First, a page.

Investigators prepared to tear into the walls of Cleveland's house of horrors in search of more victims today as investigators identified the first of 10 bodies found in Anthony's Sowell's home.
The Cuyahoga County Coroner's Office said the first body to be identified is that of Tonia Carmichael. Carmichael, who was identified through DNA evidence, was reported missing in November 2008 when she was 52 years old.
Carmichael's daughter Markiesha Carmichael-Jacobs says her mother struggled with drug addiction and frequented Sowell's neighborhood.
"There is still a lot of work that needs to be done and a lot of unanswered questions that need to be addressed," Mayor Frank Jackson said in a statement. "Until the family of the victims get the closure they seek and ultimately the justice they deserve, this case will continue to be our focus."
Police are continuing to search for more victims. A head found in a bucket in Sowell's home was severed from an eleventh body they have yet to find, the coroner's office said.
Detectives are expected to gather DNA evidence from Sowell later today to enter into a national database that could potentially match him to other crimes.
A Cleveland, Ohio, judge ordered Sowell to be held without bond on five counts of aggravated murder. Earlier this week, detectives uncovered 10 decomposed body and one skull in the three-story house of horrors.
Sowell, 50, stared straight ahead as a prosecutor deemed him an "incredibly dangerous threat to the public."
If convicted, Sowell, who appeared in court with his wrists and ankles shackled and clad in the blue paper jumpsuit worn by suicide-risk inmates, could face the death penalty if convicted.
Sowell spoke only when a judge asked him whether it was true he could not afford an attorney, responding, "That's correct."
Kathleen DeMetz, the public defender representing Sowell, told ABCNews.com today that her client had medical problems, including heart problems that require medication. DeMetz also said that Sowell had been receiving unemployment compensation since he'd been laid off from a factory job two years ago.
DeMetz met with Sowell earlier this morning in his jail cell but declined to comment on his demeanor. "He was in a cell alone with no one in the cell across from him, so nobody could see him," she said.
Sowell, who will be assigned new lawyers after he is indicted, typically within 30 days, is a Cleveland native who has family in the area, DeMetz said.
He has been in jail since Saturday, when police apprehended him after finding six decomposed female bodies in his three-story home.
Cleveland police Tuesday found another four bodies in the backyard and a skull in a bucket in his basement.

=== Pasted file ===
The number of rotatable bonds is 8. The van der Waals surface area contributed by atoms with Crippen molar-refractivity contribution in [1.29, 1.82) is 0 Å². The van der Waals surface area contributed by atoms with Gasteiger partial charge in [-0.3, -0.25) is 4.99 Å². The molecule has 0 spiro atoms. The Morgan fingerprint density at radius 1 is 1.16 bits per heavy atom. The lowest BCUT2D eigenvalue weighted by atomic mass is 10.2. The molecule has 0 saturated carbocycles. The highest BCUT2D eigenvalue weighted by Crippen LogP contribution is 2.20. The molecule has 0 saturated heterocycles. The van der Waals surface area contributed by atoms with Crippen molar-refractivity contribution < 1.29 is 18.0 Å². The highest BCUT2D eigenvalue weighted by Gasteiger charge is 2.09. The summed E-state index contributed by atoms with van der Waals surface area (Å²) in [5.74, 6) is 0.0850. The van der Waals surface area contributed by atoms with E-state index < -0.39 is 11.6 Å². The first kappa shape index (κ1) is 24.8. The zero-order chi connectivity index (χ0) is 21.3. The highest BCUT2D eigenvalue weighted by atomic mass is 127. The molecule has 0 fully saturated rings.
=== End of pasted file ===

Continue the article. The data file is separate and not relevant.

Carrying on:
Cleveland Police Department Lt. Thomas Stacho confirmed that the skull was found "wrapped in paper or plastic" in a bucket in Sowell's basement.
The cause of death in five of the bodies found earlier this week was believed to be strangulation, Stacho said. The cause of death for the sixth is still unknown.
Police have started searching abandoned and vacant homes in a 6-mile radius of Sowell's home, WEWS-TV reported.
Cadaver dogs will continue to search Powell's home.
Sowell was released in 2005 after serving 15 years in prison for choking and raping a 21-year-old woman in 1989.
Bodies Scattered Through Property
Police found the bodies after a woman claiming she had been raped at Powell's home reported the crime to police.
Able to enter the home with a search warrant, authorities found two bodies. Three more were found Friday and Sowell was eventually arrested Saturday.
Detectives also said they were retracing Sowell's steps since his release from prison four years ago.
Recent reports by neighbors of a foul smell wafting from Sowell's home raised the question of how officers assigned to make house calls on the registered sex offender didn't suspect foul play.
But, according to authorities, officers couldn't enter the home because they did not have a search warrant to do so. Instead, they would knock on his door to make sure he was home. Sowell was last visited by authorities Sept. 22.
One of the bodies was found in a shallow grave in the backyard. The rest were inside the house -- one in the basement, two in the third-floor living room and two in an upstairs crawl space, Stacho said.
Stacho would not comment on whether they expected to find any more bodies in the home.
"We hope they don't find anymore," Renee Cash, whose family has operated a nearby sausage company for 57 years, told The Associated Press.
"In the summertime, it was gross," Cash said. "You could always smell it. It smelled like something rotten."
The Associated Press contributed to this report.